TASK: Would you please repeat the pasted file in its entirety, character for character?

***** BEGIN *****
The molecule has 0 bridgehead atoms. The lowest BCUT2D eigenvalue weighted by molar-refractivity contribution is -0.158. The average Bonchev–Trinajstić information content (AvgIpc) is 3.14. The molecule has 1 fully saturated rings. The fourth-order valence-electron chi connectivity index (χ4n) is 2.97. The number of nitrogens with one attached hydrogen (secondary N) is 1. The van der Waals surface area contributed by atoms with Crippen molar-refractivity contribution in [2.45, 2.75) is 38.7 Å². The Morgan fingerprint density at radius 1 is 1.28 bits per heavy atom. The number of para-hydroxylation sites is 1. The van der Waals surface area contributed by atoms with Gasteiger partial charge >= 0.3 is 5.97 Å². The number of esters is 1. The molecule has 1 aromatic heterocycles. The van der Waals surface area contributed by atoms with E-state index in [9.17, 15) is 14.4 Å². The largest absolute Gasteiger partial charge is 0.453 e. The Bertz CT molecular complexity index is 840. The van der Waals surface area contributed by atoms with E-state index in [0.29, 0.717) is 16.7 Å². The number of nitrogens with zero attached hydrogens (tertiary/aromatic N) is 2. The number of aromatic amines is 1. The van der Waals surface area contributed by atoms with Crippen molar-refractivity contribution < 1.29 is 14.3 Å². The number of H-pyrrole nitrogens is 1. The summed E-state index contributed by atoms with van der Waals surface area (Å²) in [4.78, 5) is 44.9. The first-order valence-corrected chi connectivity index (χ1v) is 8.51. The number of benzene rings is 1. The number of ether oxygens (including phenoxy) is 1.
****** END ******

The molecule has 0 bridgehead atoms. The lowest BCUT2D eigenvalue weighted by molar-refractivity contribution is -0.158. The average Bonchev–Trinajstić information content (AvgIpc) is 3.14. The molecule has 1 fully saturated rings. The fourth-order valence-electron chi connectivity index (χ4n) is 2.97. The number of nitrogens with one attached hydrogen (secondary N) is 1. The van der Waals surface area contributed by atoms with Crippen molar-refractivity contribution in [2.45, 2.75) is 38.7 Å². The Morgan fingerprint density at radius 1 is 1.28 bits per heavy atom. The number of para-hydroxylation sites is 1. The van der Waals surface area contributed by atoms with Gasteiger partial charge >= 0.3 is 5.97 Å². The number of esters is 1. The molecule has 1 aromatic heterocycles. The van der Waals surface area contributed by atoms with E-state index in [9.17, 15) is 14.4 Å². The largest absolute Gasteiger partial charge is 0.453 e. The Bertz CT molecular complexity index is 840. The van der Waals surface area contributed by atoms with E-state index in [0.29, 0.717) is 16.7 Å². The number of nitrogens with zero attached hydrogens (tertiary/aromatic N) is 2. The number of aromatic amines is 1. The van der Waals surface area contributed by atoms with Crippen molar-refractivity contribution < 1.29 is 14.3 Å². The number of H-pyrrole nitrogens is 1. The summed E-state index contributed by atoms with van der Waals surface area (Å²) in [4.78, 5) is 44.9. The first-order valence-corrected chi connectivity index (χ1v) is 8.51. The number of benzene rings is 1. The number of ether oxygens (including phenoxy) is 1.